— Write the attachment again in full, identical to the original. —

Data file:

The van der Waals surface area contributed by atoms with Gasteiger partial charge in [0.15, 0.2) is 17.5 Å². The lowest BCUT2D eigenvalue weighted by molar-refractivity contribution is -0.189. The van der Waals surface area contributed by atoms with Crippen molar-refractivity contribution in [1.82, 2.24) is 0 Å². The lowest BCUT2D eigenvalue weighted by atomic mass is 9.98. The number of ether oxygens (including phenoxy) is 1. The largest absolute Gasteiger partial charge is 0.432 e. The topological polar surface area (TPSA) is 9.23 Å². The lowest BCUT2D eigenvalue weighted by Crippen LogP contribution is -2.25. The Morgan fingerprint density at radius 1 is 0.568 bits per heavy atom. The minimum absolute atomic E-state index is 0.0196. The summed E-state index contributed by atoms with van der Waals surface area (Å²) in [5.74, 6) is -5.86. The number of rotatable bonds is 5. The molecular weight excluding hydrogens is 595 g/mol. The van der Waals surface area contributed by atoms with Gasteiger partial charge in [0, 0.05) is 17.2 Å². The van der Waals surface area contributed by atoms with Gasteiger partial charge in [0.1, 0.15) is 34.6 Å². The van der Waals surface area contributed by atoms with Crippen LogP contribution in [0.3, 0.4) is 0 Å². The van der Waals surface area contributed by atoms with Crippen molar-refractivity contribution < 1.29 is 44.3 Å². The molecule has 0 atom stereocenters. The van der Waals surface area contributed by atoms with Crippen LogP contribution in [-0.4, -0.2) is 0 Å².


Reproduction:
The van der Waals surface area contributed by atoms with Gasteiger partial charge in [0.15, 0.2) is 17.5 Å². The lowest BCUT2D eigenvalue weighted by molar-refractivity contribution is -0.189. The van der Waals surface area contributed by atoms with Crippen molar-refractivity contribution in [1.82, 2.24) is 0 Å². The lowest BCUT2D eigenvalue weighted by atomic mass is 9.98. The number of ether oxygens (including phenoxy) is 1. The largest absolute Gasteiger partial charge is 0.432 e. The topological polar surface area (TPSA) is 9.23 Å². The lowest BCUT2D eigenvalue weighted by Crippen LogP contribution is -2.25. The Morgan fingerprint density at radius 1 is 0.568 bits per heavy atom. The minimum absolute atomic E-state index is 0.0196. The summed E-state index contributed by atoms with van der Waals surface area (Å²) in [5.74, 6) is -5.86. The number of rotatable bonds is 5. The molecular weight excluding hydrogens is 595 g/mol. The van der Waals surface area contributed by atoms with Gasteiger partial charge in [0, 0.05) is 17.2 Å². The van der Waals surface area contributed by atoms with Gasteiger partial charge in [0.1, 0.15) is 34.6 Å². The van der Waals surface area contributed by atoms with Crippen LogP contribution in [0.3, 0.4) is 0 Å². The van der Waals surface area contributed by atoms with Crippen molar-refractivity contribution < 1.29 is 44.3 Å². The molecule has 0 atom stereocenters. The van der Waals surface area contributed by atoms with Crippen LogP contribution in [-0.4, -0.2) is 0 Å².